Cennamology Chief Editor
Many in this country believe that a discussion about racism is a waste of time because it was put to rest in 1964. Colleges and universities have been integrated. We drink from the same water fountains. We even have a black president.
What is wrong with this notion is that it is a narrow view of racism that leads people to consider it a problem only in its extreme manifestations. When we think of racism, we think of slavery, segregation, the Ku Klux Klan, and the recent Charleston massacre. When viewing racism only through this lens, it is understandable why one would think that it is not a rampant problem in this country. However, focusing on some of the smallest and easily-overlooked details of society will lead to a new understanding of the broader definition of racism.
One of these details is the location of lottery ticket vendors around Baltimore. I first noticed this when I was grocery shopping at Northeast Market and saw at least three places in the building that sold lottery tickets. It is just as easy to find lottery tickets in Northeast Market as it is to find bread and cheese. I have also noticed that the light rail station at BWI Airport has a lottery ticket vending machine right next to where you pay the rail fare.
There are no lottery tickets vendors at Broadway Market, which is a little over a mile away from Northeast Market. Broadway is in Fells’ Point, which is a higher income, whiter neighborhood than Northeast’s east Baltimore locale. You will also never find a lottery ticket machine at a D.C. Metro station, which has a far higher proportion of white, middle-income riders than the Baltimore light rail. Clearly, there is a pattern here.
Numerous studies have shown that non-whites spend much more money on lotteries than whites. A Cornell University study found that African Americans spend five times more on lottery tickets than Caucasians. Another study from Duke University found that families with yearly incomes of less than $25,000 spend about $600 a year on lottery tickets, which is twice the amount that the study found that families making over $100,000 spend on tickets.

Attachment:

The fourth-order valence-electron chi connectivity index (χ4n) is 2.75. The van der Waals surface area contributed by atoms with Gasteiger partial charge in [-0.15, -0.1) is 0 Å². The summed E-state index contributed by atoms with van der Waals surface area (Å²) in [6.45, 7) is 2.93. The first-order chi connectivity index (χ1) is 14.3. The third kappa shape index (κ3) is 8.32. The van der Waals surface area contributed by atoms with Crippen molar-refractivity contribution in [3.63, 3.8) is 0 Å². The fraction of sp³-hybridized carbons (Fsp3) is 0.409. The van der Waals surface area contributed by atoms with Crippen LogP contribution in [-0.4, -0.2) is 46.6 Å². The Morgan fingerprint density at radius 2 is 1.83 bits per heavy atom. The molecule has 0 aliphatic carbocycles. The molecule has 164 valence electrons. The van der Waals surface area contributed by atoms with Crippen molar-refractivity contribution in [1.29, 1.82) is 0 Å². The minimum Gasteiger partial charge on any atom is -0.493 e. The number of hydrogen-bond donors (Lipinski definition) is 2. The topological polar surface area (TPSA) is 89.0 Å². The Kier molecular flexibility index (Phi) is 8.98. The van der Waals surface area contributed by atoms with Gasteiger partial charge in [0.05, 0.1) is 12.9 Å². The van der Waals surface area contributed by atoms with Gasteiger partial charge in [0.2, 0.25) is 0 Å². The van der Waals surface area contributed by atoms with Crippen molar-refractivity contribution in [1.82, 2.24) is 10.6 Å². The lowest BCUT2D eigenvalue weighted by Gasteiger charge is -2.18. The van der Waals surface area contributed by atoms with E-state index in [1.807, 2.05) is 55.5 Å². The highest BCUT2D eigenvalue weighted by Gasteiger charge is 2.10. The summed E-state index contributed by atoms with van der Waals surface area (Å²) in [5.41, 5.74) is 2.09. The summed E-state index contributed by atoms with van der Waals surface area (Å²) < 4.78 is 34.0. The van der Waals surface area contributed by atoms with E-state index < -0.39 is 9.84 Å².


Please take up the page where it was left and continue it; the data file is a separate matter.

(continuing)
By selling tickets in places that are frequented by low-income minority populations, the state is profiting off of the small shred of hope that these individuals have of a better life. The ubiquity of these small sheets of paper promising a fast and easy path to wealth sucks the little money these people have out of them, with many not knowing just how astronomically tiny their chances are at winning. Even if they do know that their chances are miniscule, they will still buy tickets either because of an addiction, or because they figure that their chances at winning are about equal to the chances they have of encountering another opportunity at escaping poverty.
A market where a significant proportion of patrons are buying groceries with food stamps is the last place where lottery tickets should be sold. Lotteries are essentially taxes in disguise taking huge sums of money from the African American community that could be used on other goods and services that would be more beneficial. This can be classified as a form of racism because not only is it taking money away from African Americans and giving little of it back, but it is also sending them the message that the lottery is their only chance at a better life. This implicit message only exacerbates gambling addictions that cripple many in the community.
Does this mean that the people on the Maryland lottery commission dislike black people? Of course not. I am positive they are all wonderful people and honorable citizens. What this does mean is that the state’s decisions on the places where lottery tickets are allowed to be sold include elements of racism, whether it is deliberate or not.
The lesson to take from this is that we need to understand that racism encompasses more than only nefarious policies intent at ostracizing or dehumanizing minorities. The unintentional effects of the seemingly mundane policy decision of where to sell lottery tickets should make us all skeptical of the idea that America is a post-racial society.